Magic #1 is published by BOOM! Studios, written by Jed Mackay with art by Ig Guara, colors by Arianna Consonni, and letters by Ed Dukeshire. Upon the plane of Ravnica, the great city of guilds is about to come under attack. But who would be interested in challenging, or brazen enough to draw the ire, of the Guildmasters that are the chosen targets?
With last year’s comic series Magic: The Gathering: Chandra delivering a well-crafted story in the Magic Multiverse, I was thrilled to hear that they were returning to the medium with this new story.
The first thing to note about Magic #1 is that it fully embraces its universe’s lore. If you are unfamiliar with the characters, places, and concepts that fill this magic-driven multiverse, be ready, as the story throws a lot at you. It does explain things, but these definitions are bare-bones, and there is a lot of them. It’s not an insurmountable hurdle if you like a unique fantasy setting, just something to be aware of going in.
Magic #1’s story takes place on the plane of Ravnica. The normal daily life processes come to a screeching halt as three of Ravnica’s Guildmasters, Vraska, Ral Zarek, and Kaya, find themselves the targets of assassination attempts. Needless to say, the would-be killers find themselves less than a match for their planeswalker targets.
As the smoke clears for the three battles, one assailant remains alive and is swiftly taken to the Azorius Guild for investigation. However, to get to the bottom of this mystery, it may take a little outside help. Someone who can really get inside a person’s head.
Magic #1 follows its somewhat wordy opening with some great action and mystery. The attack on the three guild masters is entertaining as well as informative. Anyone unfamiliar with these particular characters gets a quick crash course in why they are not to be trifled with.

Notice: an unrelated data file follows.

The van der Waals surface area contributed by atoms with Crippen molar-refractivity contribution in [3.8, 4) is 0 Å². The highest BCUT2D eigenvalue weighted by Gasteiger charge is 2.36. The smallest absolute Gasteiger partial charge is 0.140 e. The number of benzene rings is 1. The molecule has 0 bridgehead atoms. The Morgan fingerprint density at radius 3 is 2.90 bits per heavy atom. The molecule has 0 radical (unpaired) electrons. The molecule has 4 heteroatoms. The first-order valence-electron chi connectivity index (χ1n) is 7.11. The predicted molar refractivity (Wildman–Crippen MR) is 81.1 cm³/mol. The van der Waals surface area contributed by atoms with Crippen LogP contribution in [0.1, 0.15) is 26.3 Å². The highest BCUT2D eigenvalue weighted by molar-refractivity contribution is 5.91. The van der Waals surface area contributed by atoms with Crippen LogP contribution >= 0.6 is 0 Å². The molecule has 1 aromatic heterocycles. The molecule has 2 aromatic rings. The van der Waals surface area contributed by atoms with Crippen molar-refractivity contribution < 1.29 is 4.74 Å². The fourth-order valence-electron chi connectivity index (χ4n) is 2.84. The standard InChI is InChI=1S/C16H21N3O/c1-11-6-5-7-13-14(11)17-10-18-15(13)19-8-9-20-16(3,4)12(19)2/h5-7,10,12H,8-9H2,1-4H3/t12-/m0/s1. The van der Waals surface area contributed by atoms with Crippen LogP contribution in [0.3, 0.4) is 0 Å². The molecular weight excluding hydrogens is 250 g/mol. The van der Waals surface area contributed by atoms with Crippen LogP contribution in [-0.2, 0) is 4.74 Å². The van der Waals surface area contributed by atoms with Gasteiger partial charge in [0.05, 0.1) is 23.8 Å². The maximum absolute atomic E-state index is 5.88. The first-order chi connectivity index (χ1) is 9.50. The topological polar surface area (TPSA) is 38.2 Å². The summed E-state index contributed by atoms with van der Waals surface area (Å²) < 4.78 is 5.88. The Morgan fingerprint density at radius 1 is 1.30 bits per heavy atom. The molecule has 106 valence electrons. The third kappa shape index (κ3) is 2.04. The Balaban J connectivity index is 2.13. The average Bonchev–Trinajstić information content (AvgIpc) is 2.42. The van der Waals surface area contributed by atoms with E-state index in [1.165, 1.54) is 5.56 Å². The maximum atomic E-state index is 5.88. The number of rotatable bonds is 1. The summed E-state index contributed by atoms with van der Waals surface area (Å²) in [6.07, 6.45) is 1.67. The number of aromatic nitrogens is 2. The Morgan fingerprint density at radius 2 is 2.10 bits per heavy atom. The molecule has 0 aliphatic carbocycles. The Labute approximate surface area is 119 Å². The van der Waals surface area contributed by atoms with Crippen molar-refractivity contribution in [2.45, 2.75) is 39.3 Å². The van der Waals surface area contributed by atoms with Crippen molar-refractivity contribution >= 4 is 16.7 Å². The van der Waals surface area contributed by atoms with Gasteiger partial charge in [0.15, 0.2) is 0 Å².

The way the story weaves between the three attacks also does a great job of showcasing how different the three are. Each of the three Guildmasters displays their own styles, as well as a glimpse into their larger personalities within these fights. And while they are each different, one thing they all share is a hard-earned sense of confidence.
Further enhancing Magic #1’s action is an impressive artistic presentation. Guara’s art delivers each character’s unique style of fighting as well as their personalities magnificently. This variety keeps the action from becoming stale. This is particularly important here as the fight sequence is easily the star of the story.
While Guara’s art lays down a wonderful foundation for this story’s look, that foundation is further built upon by colorist Consonni’s vibrant colorwork. Every magical effect is given a color treatment that has it practically leaping off the page.
Rounding out the book’s presentation is Dukeshire’s letters. Overall, the lettering does a good job of delivering the story without getting in the way of any of the book’s beautiful art. This, coupled with some great sound effects design during the initial attack, makes for a solid delivery where the letters are concerned.
When all is said and done, Magic #1 delivers an exciting, characterful story once it gets going. I’m certainly intrigued to learn what could be on the horizon for the story’s main characters.
Magic #1 is available now wherever comics are sold.
Magic #1 delivers an exciting, characterful story once it gets going. I’m certainly intrigued to learn what could be on the horizon for the story’s main characters.